In the face of tragedy and indifference, Kelly Brown Douglas arms the truth of a black mother’s faith in these times of “stand your ground.”

Rev. Dr.  Kelly Brown Douglas is the inaugeral Dean of Episcopal Divinity School at Union Theological Seminary, New York City. She has served as Canon Theologian at the Washington National Cathedral and Director of the Religion Program at Goucher College, Baltimore, MD, where she holds the Susan D. Morgan Professorship of Religion. Prior to coming to Goucher College she was Associate Professor of Theology at Howard University School of Divinity, Washington, DC, and served as Assistant Professor of Religion at Edward Waters College, Jacksonville, FL.

A native of Dayton, OH, Dr. Douglas was ordained in 1985 at  Saint  Margaret's Episcopal Church—the first black woman to be ordained an Episcopal priest in the Southern Ohio Diocese, and one of only five nationwide at the time.  In 2012 she was the first to receive the Anna Julia Cooper Award by the Union of Black Episcopalians for her “literary boldness and leadership in the development of a womanist theology and discussing the complexities of Christian faith in African-American contexts." Essence magazine counts her “among this country’s most distinguished religious thinkers, teachers, ministers, and counselors."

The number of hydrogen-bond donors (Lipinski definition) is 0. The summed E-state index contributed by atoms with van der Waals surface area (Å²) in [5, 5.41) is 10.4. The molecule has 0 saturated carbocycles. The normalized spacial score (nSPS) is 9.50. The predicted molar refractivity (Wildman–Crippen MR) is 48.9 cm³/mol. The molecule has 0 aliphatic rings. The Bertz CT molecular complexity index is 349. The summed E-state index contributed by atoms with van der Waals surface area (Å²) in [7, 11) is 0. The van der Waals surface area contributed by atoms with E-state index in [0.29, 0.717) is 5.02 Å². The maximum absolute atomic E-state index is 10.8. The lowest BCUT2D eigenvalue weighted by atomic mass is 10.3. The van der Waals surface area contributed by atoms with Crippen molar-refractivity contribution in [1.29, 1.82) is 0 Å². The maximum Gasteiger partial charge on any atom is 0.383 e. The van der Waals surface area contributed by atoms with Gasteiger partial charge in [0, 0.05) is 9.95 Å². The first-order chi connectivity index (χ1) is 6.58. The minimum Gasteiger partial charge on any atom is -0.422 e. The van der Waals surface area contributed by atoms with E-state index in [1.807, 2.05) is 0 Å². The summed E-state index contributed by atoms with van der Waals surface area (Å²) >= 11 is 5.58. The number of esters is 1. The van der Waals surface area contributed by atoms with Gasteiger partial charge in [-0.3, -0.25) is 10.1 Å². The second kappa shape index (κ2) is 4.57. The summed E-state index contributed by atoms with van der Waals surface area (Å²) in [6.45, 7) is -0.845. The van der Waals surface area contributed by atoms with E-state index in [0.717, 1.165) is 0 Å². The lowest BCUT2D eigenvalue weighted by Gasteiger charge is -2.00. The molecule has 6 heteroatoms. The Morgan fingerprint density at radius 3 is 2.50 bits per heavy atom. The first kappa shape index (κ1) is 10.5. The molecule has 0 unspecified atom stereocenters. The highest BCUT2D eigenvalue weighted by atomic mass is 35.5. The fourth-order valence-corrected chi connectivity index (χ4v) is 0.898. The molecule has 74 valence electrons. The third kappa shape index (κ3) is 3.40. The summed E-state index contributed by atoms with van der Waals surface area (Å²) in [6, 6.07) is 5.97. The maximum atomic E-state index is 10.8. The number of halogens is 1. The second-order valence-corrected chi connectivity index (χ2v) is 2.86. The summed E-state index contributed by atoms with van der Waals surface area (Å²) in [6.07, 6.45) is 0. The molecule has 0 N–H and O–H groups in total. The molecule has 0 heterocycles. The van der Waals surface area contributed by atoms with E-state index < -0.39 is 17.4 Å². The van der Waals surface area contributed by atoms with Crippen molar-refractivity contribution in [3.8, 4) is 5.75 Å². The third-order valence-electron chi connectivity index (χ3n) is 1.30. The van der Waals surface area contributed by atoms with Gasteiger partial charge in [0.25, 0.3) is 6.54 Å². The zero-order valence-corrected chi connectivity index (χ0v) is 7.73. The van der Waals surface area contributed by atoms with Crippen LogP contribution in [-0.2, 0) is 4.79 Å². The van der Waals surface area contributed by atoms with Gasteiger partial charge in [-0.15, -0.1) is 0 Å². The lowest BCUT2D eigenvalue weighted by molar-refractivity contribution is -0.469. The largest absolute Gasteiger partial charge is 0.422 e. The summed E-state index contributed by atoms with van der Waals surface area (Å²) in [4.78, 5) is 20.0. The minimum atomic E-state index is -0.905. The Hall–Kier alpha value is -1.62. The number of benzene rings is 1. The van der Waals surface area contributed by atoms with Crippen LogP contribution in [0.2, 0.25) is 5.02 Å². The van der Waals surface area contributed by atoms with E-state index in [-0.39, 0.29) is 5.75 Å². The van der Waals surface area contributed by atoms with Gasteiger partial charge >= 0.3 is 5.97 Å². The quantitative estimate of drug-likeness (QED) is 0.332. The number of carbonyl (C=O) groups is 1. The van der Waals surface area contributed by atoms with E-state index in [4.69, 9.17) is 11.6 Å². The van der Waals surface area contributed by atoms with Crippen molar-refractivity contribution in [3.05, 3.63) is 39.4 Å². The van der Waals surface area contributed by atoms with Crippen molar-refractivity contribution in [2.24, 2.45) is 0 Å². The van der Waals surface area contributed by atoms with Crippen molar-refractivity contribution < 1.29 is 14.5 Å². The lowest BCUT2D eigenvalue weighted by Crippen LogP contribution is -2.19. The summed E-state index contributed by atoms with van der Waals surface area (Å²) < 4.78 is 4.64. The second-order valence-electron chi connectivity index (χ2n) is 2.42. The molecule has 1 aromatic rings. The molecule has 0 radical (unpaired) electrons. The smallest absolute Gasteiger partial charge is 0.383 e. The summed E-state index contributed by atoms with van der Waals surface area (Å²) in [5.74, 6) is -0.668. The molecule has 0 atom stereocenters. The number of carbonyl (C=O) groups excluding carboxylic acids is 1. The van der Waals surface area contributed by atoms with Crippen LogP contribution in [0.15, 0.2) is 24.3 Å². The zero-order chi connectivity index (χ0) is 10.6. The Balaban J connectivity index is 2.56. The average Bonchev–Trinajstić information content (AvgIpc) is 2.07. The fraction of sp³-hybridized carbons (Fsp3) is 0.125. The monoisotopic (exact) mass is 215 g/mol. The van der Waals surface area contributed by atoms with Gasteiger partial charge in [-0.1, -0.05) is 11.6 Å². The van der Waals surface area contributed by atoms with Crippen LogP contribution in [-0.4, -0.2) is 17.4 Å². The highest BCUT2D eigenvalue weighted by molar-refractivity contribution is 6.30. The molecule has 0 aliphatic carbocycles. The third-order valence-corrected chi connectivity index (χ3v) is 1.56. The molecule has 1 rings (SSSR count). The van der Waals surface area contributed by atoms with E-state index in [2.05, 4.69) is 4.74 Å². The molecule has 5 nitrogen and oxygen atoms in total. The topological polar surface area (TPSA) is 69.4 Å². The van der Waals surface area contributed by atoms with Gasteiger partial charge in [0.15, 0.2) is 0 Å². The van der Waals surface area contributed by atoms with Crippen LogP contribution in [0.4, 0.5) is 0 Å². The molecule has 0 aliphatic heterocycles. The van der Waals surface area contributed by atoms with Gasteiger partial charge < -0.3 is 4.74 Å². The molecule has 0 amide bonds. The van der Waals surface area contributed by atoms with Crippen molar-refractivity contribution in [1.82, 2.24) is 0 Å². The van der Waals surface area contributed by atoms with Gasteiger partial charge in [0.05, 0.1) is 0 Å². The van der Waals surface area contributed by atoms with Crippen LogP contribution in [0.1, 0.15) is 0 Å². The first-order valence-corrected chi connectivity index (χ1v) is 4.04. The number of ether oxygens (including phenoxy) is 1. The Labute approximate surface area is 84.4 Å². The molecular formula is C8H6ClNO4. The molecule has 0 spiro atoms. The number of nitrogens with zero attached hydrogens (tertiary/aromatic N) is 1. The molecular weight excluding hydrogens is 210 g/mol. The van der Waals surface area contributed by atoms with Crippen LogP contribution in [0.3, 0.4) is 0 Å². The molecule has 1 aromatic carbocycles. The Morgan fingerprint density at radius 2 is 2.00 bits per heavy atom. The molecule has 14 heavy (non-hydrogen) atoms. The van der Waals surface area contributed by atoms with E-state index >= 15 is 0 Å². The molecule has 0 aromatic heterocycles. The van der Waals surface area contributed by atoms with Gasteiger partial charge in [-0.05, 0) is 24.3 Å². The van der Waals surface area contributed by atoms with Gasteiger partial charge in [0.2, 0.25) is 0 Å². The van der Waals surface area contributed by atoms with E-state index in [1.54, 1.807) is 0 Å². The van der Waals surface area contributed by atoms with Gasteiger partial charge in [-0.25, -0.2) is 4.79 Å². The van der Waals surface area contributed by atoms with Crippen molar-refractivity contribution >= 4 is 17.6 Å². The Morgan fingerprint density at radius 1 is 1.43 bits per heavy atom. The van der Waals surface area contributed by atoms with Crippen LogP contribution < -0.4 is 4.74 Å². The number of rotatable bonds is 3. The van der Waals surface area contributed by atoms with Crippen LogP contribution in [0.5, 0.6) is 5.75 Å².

She is widely published in national and international journals. Her other books include The Black Christ, What’s Faith Got to Do with It? (both from Orbis Books) as well as Black Bodies/Christian Souls, and Black Bodies and the Black Church: A Blues Slant. She is also co-editor of Sexuality and the Sacred: Sources for Theological Reflection.